"Sanity" is a very interesting word if you really look at it. It suggests a level of clarity which I rarely witness. Indeed I don’t perceive that the infantile state of human consciousness allows for legitimate sanity, (or perhaps not without a lot of work and good fortune) despite how much the instinctive mind goads us to believe otherwise. I don’t perceive that the human being is a sane creature; not even remotely close. I gather this from the way people talk and how it demonstrates the way they think. I see it in most normal behavior and all that we inflict as a society. And I see my own tenuous dance with sanity, or at least the shadows thereof, when I immerse myself in solitude and penetrate my internal mind to a degree I have only learned to do in the last nine or so years, and which I very easily might never have learned to do without good fortune.
Let us explore the slipperiness of the ever-struggling human mind:
70. Happiness (1998, USA)
Jane Adams, Lara Flynn Boyle, Philip Seymour Hoffman, Camryn Manheim, Dylan Baker, Cynthia Stevenson, Jon Lovitz, Louise Lasser, Ben Gazzara, Molly Shannon, Elizabeth Ashley, Jared Harris
Ten minutes into this film I was glaring at my partner demanding to know how this perverse material had entered our home.
“I don’t know! It was in the comedy section!”
Soon though, I caught on that the comedy was dry and dark and yet, ultimately refreshing. A lot of buried baggage gets dragged up from a lot of deeply developed characters in a way that bears some honesty and responsibility and artfully lights it in a way that we can safely deal with it - unless you bear some specific traumas perhaps? And are prone to the trigger concept?
Todd Solondz is one of the best character-driven movie makers out there and this one is a bold example.
Its themes, while very important and under-represented, caused havoc for the project in terms of marketing and accessibility while the excellent Roger Ebert ranked it the fifth best film of the year, stating, “...the depraved are only seeking what we all seek, but with a lack of ordinary moral vision... In a film that looks into the abyss of human despair, there is the horrifying suggestion that these characters may not be grotesque exceptions, but may in fact be part of the mainstream of humanity....It is not a film for most people. It is certainly for adults only. But it shows Todd Solondz as a filmmaker who deserves attention, who hears the unhappiness in the air and seeks its sources."
Writer/Director: Todd Solondz (Storytelling)
IMDB rating: 7.8
71. Heavy (1995, USA)
Pruitt Taylor Vince, Liv Tyler, Deborah Harry, Shelley WInters
And here’s another low-budget masterpiece of singular vision which delves deep into the human psyche with startling realism and which again, will probably, tragically, be hard to find:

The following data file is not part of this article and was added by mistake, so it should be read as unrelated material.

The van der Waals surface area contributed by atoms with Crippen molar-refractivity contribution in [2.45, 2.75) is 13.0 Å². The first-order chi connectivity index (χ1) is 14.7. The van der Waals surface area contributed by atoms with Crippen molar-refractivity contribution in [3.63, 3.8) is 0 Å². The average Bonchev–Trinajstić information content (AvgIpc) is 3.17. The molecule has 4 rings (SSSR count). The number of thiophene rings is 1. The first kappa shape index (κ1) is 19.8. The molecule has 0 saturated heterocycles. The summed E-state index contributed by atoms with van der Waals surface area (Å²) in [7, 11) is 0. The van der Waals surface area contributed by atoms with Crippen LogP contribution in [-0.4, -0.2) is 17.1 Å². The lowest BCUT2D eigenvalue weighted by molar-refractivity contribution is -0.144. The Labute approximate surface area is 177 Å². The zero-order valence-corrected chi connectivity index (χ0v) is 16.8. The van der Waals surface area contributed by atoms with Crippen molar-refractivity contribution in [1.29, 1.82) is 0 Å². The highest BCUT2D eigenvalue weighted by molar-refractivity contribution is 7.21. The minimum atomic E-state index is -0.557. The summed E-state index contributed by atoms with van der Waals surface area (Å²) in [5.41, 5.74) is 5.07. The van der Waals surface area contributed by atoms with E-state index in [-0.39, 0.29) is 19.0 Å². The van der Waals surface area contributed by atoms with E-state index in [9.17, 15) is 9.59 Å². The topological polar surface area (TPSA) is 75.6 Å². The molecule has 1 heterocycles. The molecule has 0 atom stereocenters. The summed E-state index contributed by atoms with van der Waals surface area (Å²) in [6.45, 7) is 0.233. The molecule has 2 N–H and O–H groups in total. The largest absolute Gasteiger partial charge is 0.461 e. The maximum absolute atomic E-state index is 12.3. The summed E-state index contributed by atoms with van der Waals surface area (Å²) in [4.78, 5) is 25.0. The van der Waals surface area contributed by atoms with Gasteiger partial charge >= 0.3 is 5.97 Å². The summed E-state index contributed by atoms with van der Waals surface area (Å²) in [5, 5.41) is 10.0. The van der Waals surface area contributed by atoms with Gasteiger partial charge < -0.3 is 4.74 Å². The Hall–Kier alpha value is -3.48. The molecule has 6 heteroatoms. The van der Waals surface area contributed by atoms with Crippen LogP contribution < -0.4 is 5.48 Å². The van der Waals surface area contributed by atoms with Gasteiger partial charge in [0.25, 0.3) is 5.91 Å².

The deceptively simple tableau concerns a diner where ordinary people work. The magic of the film reveals there is nothing ordinary about ordinary.
Says Kevin Thomas of the L.A. Times: "…a small, quiet miracle of a movie in which tenderness, compassion and insight combine to create a tension that yields a quality of perception that's almost painful to experience." Well said. This patient, integral film bled buckets of empathy out of me.
Ebert called it “extraordinary.”
Writer/Director: James Mangold (Walk the Line)
Budget: unknown (independent)
IMDB rating: 7.0
72. Black Swan (2010, USA)
Natalie Portman, Mila Kunis, Winona Ryder, Benjamin MIllepied, Vincent Cassel
Watching this film was like handling dynamite. It’s a spring-loaded cerebral thriller.
To capture and maintain the penultimate role: the Swan Queen of Tchaikovsky’s Swan Lake, is life or death to a young ballet dancer, and what she experiences is… compelling to say the least. The layers of duality richly explored here: black swan versus white swan; instinct versus consciousness; person versus artist, and in a strange particular light: primary dancer versus understudy, make for an almost psychedelic viewer experience.
I suppose that officially, this was awkwardly crammed into the horror movie genre but I don’t personally see it that way, and if you bear any allergy to the horror genre, I suggest it should not apply here.
Portman won Best Actress Oscar; one of five nominations for the film.
Writers: Mark Heyman (the Skeleton Twins), Andres Heinz (Love Written in Blood)
Director: Darren Aronofsky (Requiem for a Dream)
IMDB rating: 8.0
73. The Devil and Daniel Johnston (2005, USA)
Documentary by Jeff Feuerzeig starring Daniel Johnston
I believe this is honestly the most fascinating and deeply moving true story in the history of music. There is no doubt at all that Daniel Johnston’s story is thrillingly unique.
What would cause a major record label to enter a mental institution and offer a patient the most generous, forgiving, open-ended multi-album recording contract in the history of lawyers? I will surrender no spoilers. You’ve got to see this to believe it.
The film takes us deep into the realms of mental illness, of the beast called fame, and of the critical value of music and the arts well beyond the commercial.
Johnston came into this world with every deck stacked against him and in a rigid society driven by contrived false-drama-building structures, he cut straight through the whole mess, and leaving his own messes in the wake, granted, he forged a life of legitimate adventure and almost inexplicable success. Stunning, truthful, painful and beautiful.
A lot of people are understandably at a loss; who can’t understand why other people regard Johnston as a genius. Of course, genius is a totally subjective word, but I am immovably one of those other people.
Writer/Director: Jeff Feuerzeig (Half Japanese: The Man That Would Be King)
IMDB rating: 8.0
Bill (1981, USA) Mickey Rooney, Dennis Quaid
Of Mice and Men (1992, USA) John Malkovich, Gary SiniseI Melt With You (2011, USA) Thomas Jane, Rob Lowe